A variety of grass-roots women’s groups have sprouted up in Los Angeles—including groups to observe Rosh Chodesh (the New-Moon), Passover, Tashlich (Rosh hashanah repentance ceremony), and Shavuot—given impetus by the landmark November 1984 conference, “Illuminating the Unwritten Scroll: Women’s Spirituality and Jewish Tradition.”
The conference, which drew more than 500 people, “addressed questions relating to the ‘second stage’ of Jewish feminism, not halacha (Jewish law) or equal access, but what is the nature of women’s religious experience, and what will Jewish life, institutions, community, theology, image of God and ritual become as women’s experience is taken seriously, “according to Rabbi Laura Geller, Director of Hillel-USC, who organized it with Rabbi Patricia Karlin-Neumann, Associate Director of Hillel-UCLA.
The conference was enriched by the diverse viewpoints of broad range of planners, presenters and participants, including Esther Broner, feminist writer; Rachel Adler, Jewish feminist thinker and psychotherapist; Judith Plaskow, theologian; Lawrence Hoffman, liturgy scholar, HUC; Marcia Falk, poet and Associate Professor of Literature, University of Judaism; Blu Greenberg, author; Deena Metzger, poet; Naomi Pollack, director of the Travelling Jewish Theater; and the late anthropolgist Barbara Myerhoff.
Janet Bieber, Cantor of Temple Beth Ami in West Covina CA and the first woman to officiate at Sabbath services at Sinai Temple, the largest Conservative synagogue in Los Angeles, shares these impressions of the conference:
We gathered from all walks of spirituality to hear our mothers speak, in person, through others, and in our own voices. From Blu Greenberg, a woman born and raised in the Orthodox tradition, to Deena Metzger, who has come back to her Judaism through her own search, we are creating a past through shreds of collected memory, and envisioning a future that redefines our roles in our culture, religion and life-paths.
For some of the women, it took this gathering to awaken the desire to find new places in our culture. For others, who have already blazed a trail for themselves, this conference was a place to find com-raderie and the nurturing that comes from knowing that one is not alone. Yes, there are others who feel excluded because God is largely referred to in the masculine, because our protagonists are mostly men, and because all our tefilot (prayers) are written from a male point of view.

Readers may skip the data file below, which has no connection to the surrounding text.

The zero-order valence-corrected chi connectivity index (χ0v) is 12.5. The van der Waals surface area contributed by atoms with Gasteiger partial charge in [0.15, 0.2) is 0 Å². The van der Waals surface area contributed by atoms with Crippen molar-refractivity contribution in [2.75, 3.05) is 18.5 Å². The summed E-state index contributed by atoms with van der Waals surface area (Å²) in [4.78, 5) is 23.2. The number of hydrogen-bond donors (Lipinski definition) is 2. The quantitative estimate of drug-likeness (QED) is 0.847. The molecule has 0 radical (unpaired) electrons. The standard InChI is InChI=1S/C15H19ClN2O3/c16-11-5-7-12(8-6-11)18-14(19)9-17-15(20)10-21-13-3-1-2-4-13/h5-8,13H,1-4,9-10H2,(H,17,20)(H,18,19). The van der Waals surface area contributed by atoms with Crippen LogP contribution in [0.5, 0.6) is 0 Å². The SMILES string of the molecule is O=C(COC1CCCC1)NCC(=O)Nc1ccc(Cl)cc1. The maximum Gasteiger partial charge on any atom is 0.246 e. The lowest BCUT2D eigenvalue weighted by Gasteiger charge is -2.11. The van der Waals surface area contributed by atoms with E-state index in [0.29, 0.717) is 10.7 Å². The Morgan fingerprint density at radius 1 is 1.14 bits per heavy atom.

Where is our story? Between the lines.
We spent two days together, exploring such diverse subjects as “Mechitza: A View from the Other Side,” and “The Goddess as Symbol of a New Feminist Holistic Consciousness: Explorations and Meditations.” We told stories of our mothers, grandmothers, maiden aunts and legendary ancestors. Nearly everyone remembered a bubbe (grandmother) lighting Shabbos candles. The silence of the moment just before she struck the match. The torch-like brightness of the flame.
“Blessed is the match, consumed in the kindling flame.”
Her dark face, mostly covered with a scarf, illuminated by the tiny fire.
“Blessed is the flame that burns in the secret places of the heart.”
Baruch atah Adonai, Blessed are you. Source of the Universe.
At the closing session, we made symbolic Torah scrolls, inscribed with names of women important in our lives, and significant spiritual moments from our own experiences. Esther Broner, author and creator of ritual relevant to women’s lives, helped us create a new Havdalah (Post-Shabbat ceremony), as we left our spiritual togetherness and dispersed to our private destinations.
There is a momentum building in California. It isn’t an easy time. Change, evolution, never is. Women are searching for their rightful place in the context of our religion, culture and heritage.
We want to carry out our callings., We want to sing with our God-given voices, hearts, bodies and souls. Horizontal exactitudes, such as rabbinic law, must be balanced by vertical, timeless truths, such as the equality of each living soul before God. Without this, we as a people are in danger of being cut off from our roots, the very wellspring of our life.
May God grant us the power and vision to achieve the balance. Amen.
The conference, made possible by grants from the Jewish Community Foundation of the Jewish Federation Council of Greater Los Angeles, and the Max and Anna Levinson Foundation, generated intense excitement among Jewish women in the Los Angeles area, evidenced by the many programs and activities relating to women’s spirituality that have been launched in recent months. “We clearly touched a nerve,” observed Rabbi Geller.
A four-day “Jewish Women’s Spiritual Convocation: Nishmat Kol Chai (Spirit of Life)” was held last June 19-23 in Dorena, Oregon, sponsored by women throughout the Pacific Northwest. Participants joined in celebrating Rosh Chodesh and Shabbat, and workshops focused on such topics as Jewish family and community, Jewish women’s life cycle ceremonies, Torah study and creative prayer, and egalitarianism and Judaism.
“There’s a hunger to deal with the question of the spirituality of women and men that I don’t think we really understood earlier,” said Geller.